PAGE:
It makes no sense to have someone go into a government office, say, hi, I am breaking the law, and then we give them a legal document, so they can stay here, get benefits, have the right to vote, of course, illegally, all those things, but to give them access to those things. That makes no sense from a national security perspective.
SCARBOROUGH: All right, Edward, I will give you the last word.
HEADINGTON: This bill is about strengthening national security and public safety and bridging the gap between immigrant responsibility. And that‘s what we are trying to do here in California. This is the center of the national debate. This is what everyone is talking about.
And it goes to the heart of what we are as Americans. Are we going to find ways to bring us together or find ways to divide us? That is the track that Mike Spence is on and his extreme faction of Republican Party that seems hell-bent on taking care of the immigrant problem in California on their own, when, in fact, we can do more at the federal level and do what we can here in California, just like the other 10 states that allow undocumented immigrants to drive.
SCARBOROUGH: All right. All right. Thanks a lot, Ed Headington.
And thank you, Mike Spence. I appreciate both of you being here.
Now, I don‘t think it‘s divisive. Again, just my opinion. I don‘t think it‘s divisive to make sure that, when people come to America, they come here legally. That‘s what people have to do from Europe, from Asia, from Africa, from across the world. If they have got to play by the rules, then immigrants from Mexico need to play by the rules also. That is fair.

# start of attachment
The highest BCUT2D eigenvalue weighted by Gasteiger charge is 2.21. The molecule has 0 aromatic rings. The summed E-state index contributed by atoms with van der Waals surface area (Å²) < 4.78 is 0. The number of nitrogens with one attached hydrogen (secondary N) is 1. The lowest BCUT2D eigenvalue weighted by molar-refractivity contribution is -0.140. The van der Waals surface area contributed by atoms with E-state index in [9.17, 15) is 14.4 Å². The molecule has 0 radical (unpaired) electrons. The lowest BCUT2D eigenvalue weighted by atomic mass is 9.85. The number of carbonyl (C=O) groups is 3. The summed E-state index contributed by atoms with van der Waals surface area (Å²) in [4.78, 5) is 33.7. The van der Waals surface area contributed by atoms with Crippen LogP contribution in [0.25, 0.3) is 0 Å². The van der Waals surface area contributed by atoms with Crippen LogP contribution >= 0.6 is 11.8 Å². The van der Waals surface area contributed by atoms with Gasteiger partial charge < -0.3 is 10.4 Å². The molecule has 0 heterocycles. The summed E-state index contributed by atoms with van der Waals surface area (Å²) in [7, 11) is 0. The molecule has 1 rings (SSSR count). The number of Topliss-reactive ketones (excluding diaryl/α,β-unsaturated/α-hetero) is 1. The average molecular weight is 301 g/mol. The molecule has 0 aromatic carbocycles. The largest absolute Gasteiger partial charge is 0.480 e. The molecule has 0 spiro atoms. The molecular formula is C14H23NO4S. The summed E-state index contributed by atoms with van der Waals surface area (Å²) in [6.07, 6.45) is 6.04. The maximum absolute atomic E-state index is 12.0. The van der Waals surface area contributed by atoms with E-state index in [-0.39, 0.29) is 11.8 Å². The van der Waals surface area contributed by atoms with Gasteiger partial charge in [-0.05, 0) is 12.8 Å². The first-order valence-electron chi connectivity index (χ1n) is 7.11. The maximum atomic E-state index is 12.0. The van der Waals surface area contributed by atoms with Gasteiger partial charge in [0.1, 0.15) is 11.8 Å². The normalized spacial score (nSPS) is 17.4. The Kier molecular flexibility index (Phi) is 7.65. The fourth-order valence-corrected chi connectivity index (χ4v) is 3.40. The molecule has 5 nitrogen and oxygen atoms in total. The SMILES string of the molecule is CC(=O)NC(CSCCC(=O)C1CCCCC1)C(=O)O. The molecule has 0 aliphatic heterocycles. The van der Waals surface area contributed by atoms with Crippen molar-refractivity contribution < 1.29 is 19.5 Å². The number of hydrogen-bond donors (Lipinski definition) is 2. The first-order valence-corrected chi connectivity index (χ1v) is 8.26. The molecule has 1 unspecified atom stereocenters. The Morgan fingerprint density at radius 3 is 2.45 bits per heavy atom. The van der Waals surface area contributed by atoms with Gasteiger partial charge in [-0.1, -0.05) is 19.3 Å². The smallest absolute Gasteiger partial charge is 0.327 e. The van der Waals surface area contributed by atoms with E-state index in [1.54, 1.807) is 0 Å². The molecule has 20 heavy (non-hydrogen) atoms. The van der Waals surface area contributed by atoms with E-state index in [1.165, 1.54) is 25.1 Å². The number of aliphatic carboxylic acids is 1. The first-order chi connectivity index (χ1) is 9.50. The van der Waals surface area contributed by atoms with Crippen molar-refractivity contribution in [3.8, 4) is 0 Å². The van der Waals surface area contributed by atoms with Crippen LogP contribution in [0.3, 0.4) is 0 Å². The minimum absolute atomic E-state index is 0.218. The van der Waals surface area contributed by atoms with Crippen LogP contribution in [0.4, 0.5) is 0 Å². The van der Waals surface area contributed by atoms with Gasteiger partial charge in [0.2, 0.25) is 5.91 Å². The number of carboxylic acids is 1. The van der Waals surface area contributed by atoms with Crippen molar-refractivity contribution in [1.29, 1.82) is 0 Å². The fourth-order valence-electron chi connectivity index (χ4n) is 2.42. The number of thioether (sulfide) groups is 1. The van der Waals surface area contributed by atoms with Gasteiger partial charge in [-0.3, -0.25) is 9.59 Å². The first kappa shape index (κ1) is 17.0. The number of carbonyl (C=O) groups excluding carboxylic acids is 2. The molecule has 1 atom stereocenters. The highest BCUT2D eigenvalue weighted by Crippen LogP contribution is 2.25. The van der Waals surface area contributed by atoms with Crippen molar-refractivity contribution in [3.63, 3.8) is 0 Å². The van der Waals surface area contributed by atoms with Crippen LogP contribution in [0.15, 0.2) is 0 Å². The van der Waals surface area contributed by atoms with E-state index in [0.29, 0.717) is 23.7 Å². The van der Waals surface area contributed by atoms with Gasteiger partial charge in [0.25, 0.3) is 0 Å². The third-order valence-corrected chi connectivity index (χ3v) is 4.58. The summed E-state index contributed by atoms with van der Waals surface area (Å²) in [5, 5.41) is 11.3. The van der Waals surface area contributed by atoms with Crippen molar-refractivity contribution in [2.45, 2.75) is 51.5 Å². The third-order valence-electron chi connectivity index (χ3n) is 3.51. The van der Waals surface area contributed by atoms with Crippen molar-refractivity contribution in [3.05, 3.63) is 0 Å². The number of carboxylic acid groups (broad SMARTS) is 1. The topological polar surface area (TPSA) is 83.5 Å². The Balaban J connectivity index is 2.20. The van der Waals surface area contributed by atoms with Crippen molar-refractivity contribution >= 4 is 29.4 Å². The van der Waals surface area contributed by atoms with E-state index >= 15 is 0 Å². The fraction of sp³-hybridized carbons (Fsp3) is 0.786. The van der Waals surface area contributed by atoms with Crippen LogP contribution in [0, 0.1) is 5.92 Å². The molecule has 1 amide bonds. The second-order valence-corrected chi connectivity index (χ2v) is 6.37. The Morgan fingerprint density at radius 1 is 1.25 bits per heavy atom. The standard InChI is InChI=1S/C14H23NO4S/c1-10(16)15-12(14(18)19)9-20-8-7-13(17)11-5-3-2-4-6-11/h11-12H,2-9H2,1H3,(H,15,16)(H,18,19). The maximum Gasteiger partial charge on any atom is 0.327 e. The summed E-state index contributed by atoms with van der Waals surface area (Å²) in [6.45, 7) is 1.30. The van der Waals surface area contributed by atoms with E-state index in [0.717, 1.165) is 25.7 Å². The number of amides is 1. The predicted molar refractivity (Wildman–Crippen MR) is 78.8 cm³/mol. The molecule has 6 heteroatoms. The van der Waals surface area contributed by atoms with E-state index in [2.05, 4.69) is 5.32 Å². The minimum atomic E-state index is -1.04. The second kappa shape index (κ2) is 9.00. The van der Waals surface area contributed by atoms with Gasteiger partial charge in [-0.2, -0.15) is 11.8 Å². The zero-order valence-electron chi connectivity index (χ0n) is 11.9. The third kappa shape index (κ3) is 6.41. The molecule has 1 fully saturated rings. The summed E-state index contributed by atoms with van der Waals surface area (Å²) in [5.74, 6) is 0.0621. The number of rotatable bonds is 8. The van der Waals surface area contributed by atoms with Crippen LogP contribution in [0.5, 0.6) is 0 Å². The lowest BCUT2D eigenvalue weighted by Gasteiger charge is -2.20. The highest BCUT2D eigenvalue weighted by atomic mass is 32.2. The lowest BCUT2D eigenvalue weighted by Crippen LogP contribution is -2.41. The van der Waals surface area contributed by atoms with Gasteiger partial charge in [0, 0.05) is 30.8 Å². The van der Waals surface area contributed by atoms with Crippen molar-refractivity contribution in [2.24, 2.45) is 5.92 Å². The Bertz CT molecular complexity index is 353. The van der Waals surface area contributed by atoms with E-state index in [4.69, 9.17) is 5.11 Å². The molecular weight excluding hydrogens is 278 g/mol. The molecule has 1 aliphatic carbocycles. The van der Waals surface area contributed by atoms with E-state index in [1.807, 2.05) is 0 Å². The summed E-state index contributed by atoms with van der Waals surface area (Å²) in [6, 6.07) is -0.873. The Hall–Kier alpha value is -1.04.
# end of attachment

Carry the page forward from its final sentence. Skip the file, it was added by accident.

And, by the way, he is right. Mr. Headington is right. Their position is the president‘s position. And the president is wrong, too.
And now a look at some of the stories in the flyover space between Manhattan and the West Coast, of course, stories that aren‘t covered by the mainstream media.
First, in Wisconsin, an Election Day mystery is solved. Now, you remember the story of the 25 Wisconsin GOP vans that were rented to drive Bush voters to the polls, that is, of course, before their tires were slashed? Well, it seems the political whodunit was solved today, as the Wisconsin police arrested the son of a Wisconsin Democratic state senator. The old chip off the block was charged with vandalizing the vans. He‘s now probably facing jail time.
And, in Ohio, the former police chief is going on trial next week. And his charge is paddling juveniles for traffic violations. The trial starts Monday, and the paddling policeman faces 50 felony and misdemeanor charges.
And, in South Carolina, Armstrong Williams returns. He delivers a speech to about 225 people at the Mullins Chamber of Commerce banquet. Now, Williams called the probe into his $240,000 payoff from the Bush administration a—quote—“witch-hunt.” The crowd gave him a standing ovation.
You know, it‘s got to be nice to be on public dole and still preach about the virtues of free enterprise. Good job if you can get it.
And coming up on SCARBOROUGH COUNTRY next, a new sex study shows that parents think that they are teaching their kids about sex. The problem is, teens don‘t agree. And they say they are getting it from TV and Britney Spears. We‘ll tell you about that and some of the other shocking results.
And then, the Oscar nominations are out. But guess who is not in the running for the big prizes? Mel Gibson and “The Passion.” We are going to be talking about that a little bit later.
So, don‘t go away. SCARBOROUGH COUNTRY will return.
SCARBOROUGH: There‘s a new sex study out. And we will tell you the shocking news when SCARBOROUGH COUNTRY returns.
But, first, let‘s get the latest news that your family needs to know.
ANNOUNCER: From the press room, to the courtroom, to the halls of Congress, Joe Scarborough has seen it all. Welcome back to SCARBOROUGH COUNTRY.
SCARBOROUGH: Sex sells, especially if your target audience is teenagers.